Cars don’t come cheap and often end up costing us way more than we could ever have imagined.
You have many other expenses to foot the bill for when you buy a car, aside from the initial purchase of the vehicle itself.
Here are six costs to budget for when owning a car.
Read More: Car Maintenance Tips for Every Car Owner
1. Buying the Car
First of all, you need to do plenty of research to find which type of car is right for you and how much you can afford to spend.
You need to decide whether you will buy a new car or a second-hand one, whether it will run on diesel, gas, electricity, petrol or be a hybrid. Do you want a manual gearbox or an automatic one? Will the body shape of the vehicle be convertible, a van, a people carrier, or a 2-seater?
Write down your needs, wants, and desires and narrow down your search from these notes.
You will need some professional advice on how to shop for car insurance if this is your first automobile. The different policies on offer are vast, and prices differ significantly.
Vehicle insurance is a necessary purchase because it protects you from financial loss if your car is damaged or written off in an accident or you cause another person’s car damage. It also covers you against theft of your vehicle, fire damage, and legal or medical expenses incurred from a collision.
The running costs of a car are high. Electric or hybrid cars are cheaper to run and better for the environment, but they aren’t as abundant or as readily available as gasoline-powered vehicles. They are also more costly to buy.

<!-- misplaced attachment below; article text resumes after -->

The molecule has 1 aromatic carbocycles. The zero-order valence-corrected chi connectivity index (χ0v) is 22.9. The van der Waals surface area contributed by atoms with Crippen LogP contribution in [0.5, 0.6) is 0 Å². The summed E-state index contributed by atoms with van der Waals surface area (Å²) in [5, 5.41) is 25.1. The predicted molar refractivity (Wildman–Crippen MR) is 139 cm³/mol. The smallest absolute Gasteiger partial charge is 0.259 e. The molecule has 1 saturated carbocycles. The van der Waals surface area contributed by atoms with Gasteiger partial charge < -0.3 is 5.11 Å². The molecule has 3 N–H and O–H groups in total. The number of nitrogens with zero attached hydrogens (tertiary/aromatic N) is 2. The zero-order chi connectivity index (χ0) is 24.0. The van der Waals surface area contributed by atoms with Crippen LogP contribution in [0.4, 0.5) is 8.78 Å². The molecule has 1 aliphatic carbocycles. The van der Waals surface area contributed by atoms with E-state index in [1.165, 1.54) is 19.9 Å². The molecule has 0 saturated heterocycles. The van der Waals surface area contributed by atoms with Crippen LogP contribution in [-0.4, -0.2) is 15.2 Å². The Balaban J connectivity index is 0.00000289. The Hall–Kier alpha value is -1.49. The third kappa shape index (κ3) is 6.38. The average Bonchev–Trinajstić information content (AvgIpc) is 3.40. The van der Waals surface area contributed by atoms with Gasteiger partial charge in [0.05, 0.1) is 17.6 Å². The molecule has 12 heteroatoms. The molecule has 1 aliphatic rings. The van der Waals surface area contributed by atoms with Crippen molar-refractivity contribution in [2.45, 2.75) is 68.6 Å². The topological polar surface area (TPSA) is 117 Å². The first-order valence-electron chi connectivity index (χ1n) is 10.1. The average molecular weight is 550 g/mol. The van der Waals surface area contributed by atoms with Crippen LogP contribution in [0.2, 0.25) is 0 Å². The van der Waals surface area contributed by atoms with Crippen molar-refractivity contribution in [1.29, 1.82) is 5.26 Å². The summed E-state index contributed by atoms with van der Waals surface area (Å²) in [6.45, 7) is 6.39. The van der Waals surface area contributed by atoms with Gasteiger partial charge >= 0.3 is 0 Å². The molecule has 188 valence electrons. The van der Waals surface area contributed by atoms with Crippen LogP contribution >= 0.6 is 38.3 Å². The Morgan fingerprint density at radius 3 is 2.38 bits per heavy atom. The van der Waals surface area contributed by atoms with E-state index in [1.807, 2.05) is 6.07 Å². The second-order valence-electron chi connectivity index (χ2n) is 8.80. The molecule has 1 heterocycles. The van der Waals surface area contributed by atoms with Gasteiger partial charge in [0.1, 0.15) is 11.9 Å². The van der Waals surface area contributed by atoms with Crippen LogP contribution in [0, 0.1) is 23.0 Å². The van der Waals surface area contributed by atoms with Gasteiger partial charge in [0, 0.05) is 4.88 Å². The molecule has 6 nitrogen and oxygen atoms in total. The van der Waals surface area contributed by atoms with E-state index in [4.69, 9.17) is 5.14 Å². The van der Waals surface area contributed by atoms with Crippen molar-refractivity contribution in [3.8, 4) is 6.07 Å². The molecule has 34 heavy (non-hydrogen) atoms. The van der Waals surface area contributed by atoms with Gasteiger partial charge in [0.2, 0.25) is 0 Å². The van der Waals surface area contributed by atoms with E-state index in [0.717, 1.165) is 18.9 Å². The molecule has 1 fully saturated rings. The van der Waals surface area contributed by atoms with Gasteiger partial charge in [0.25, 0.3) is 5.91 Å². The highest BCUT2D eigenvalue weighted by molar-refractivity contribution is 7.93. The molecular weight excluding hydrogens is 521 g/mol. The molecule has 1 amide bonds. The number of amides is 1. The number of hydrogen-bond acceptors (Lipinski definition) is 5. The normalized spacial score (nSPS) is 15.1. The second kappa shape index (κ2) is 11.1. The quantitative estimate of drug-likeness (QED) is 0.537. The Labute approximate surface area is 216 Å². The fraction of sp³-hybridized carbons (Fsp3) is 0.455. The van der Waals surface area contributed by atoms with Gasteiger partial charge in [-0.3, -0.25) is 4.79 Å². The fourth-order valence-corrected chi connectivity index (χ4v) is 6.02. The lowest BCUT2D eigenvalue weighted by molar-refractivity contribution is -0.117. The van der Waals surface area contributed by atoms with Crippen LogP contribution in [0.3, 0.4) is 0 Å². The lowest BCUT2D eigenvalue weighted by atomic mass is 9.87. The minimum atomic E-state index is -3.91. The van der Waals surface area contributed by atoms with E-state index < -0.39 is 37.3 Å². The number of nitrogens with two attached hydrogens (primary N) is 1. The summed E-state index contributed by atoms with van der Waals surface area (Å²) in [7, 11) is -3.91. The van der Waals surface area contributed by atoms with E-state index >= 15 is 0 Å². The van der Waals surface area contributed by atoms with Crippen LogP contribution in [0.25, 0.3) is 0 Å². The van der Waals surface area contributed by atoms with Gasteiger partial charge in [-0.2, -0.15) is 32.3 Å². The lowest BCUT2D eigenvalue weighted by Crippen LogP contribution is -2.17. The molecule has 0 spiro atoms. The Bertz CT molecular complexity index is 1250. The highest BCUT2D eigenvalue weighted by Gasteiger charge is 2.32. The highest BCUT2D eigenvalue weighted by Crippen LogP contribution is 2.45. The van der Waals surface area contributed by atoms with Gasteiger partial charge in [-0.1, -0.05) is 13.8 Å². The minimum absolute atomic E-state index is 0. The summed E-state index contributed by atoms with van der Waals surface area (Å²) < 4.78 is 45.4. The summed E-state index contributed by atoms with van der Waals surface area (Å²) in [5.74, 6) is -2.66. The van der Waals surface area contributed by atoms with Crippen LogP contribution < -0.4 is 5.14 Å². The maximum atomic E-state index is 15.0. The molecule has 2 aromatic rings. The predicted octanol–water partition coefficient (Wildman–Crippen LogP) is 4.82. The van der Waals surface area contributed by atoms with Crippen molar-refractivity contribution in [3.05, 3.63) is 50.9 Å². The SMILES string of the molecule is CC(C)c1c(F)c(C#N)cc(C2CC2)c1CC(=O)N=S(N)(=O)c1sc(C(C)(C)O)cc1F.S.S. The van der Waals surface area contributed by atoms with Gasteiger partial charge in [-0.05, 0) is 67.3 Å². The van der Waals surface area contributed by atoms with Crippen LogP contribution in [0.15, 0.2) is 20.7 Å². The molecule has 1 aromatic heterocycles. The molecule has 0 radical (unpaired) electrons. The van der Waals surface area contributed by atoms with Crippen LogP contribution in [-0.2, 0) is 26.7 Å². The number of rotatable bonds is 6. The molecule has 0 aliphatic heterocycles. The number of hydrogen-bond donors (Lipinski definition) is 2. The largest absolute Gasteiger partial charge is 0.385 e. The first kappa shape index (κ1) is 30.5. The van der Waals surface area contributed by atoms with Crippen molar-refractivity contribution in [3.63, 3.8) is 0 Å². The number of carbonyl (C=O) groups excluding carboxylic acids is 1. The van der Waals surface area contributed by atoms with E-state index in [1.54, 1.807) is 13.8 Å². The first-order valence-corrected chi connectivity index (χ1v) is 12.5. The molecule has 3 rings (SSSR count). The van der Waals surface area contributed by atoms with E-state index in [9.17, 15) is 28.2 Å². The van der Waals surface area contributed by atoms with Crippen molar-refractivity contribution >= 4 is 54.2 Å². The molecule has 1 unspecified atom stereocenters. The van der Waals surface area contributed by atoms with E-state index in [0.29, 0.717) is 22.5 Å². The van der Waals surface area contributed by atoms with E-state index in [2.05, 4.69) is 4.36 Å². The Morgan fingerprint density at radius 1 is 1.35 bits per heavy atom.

You should determine how many miles you will drive each year and see what your budget dictates when choosing a car. You may want to consider purchasing a vehicle with a smaller engine than the one you first looked at.
If you want to keep your car in good shape and running well, you should put some money aside to pay for servicing it each year. A service is like a medical check-up for your car. A mechanic will check it over and perform tasks on it such as changing the oil and replacing liquids like brake fluid and air conditioning coolant. A yearly service before winter sets in is highly recommended if you live in a cold climate.
Things go wrong with cars, and when they do, it is often very costly. So, unless you are a mechanic or good friends with one, you need to bear in mind that you will have a fork out some money for car repairs at some point in time – whether it be replacing a punctured tire or installing a whole new windshield.
Some countries require car owners to pay a Road Tax, which varies in cost according to the type of fuel the vehicle uses and the level of carbon dioxide emissions it produces. The money collected from this tax goes towards road repair and maintenance. In the USA, people pay car registration tax annually.
So, consider all of these expenses when buying a new car and choose one that suits your requirements and budget.